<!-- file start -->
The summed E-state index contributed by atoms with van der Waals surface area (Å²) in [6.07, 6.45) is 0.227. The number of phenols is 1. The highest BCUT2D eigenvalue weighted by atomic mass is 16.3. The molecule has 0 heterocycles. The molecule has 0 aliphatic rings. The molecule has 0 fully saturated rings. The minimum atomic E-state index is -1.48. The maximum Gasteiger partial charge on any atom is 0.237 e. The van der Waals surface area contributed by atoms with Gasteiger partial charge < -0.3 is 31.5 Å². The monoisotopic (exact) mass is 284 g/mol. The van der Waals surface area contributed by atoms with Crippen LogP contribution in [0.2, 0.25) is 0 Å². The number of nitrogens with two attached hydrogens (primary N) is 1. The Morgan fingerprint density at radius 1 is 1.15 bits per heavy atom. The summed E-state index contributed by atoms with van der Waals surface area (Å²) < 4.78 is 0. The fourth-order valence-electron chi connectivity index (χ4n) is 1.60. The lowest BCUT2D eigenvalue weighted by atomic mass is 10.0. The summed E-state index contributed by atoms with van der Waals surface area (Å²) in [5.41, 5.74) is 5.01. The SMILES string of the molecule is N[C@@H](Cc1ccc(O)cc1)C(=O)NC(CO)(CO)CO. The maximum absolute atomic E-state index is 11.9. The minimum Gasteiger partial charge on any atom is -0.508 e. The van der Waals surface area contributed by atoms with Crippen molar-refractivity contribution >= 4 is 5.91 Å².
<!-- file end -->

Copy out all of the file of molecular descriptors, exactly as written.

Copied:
The summed E-state index contributed by atoms with van der Waals surface area (Å²) in [6.07, 6.45) is 0.227. The number of phenols is 1. The highest BCUT2D eigenvalue weighted by atomic mass is 16.3. The molecule has 0 heterocycles. The molecule has 0 aliphatic rings. The molecule has 0 fully saturated rings. The minimum atomic E-state index is -1.48. The maximum Gasteiger partial charge on any atom is 0.237 e. The van der Waals surface area contributed by atoms with Gasteiger partial charge < -0.3 is 31.5 Å². The monoisotopic (exact) mass is 284 g/mol. The van der Waals surface area contributed by atoms with Crippen LogP contribution in [0.2, 0.25) is 0 Å². The number of nitrogens with two attached hydrogens (primary N) is 1. The Morgan fingerprint density at radius 1 is 1.15 bits per heavy atom. The summed E-state index contributed by atoms with van der Waals surface area (Å²) < 4.78 is 0. The fourth-order valence-electron chi connectivity index (χ4n) is 1.60. The lowest BCUT2D eigenvalue weighted by atomic mass is 10.0. The summed E-state index contributed by atoms with van der Waals surface area (Å²) in [5.41, 5.74) is 5.01. The SMILES string of the molecule is N[C@@H](Cc1ccc(O)cc1)C(=O)NC(CO)(CO)CO. The maximum absolute atomic E-state index is 11.9. The minimum Gasteiger partial charge on any atom is -0.508 e. The van der Waals surface area contributed by atoms with Crippen molar-refractivity contribution >= 4 is 5.91 Å².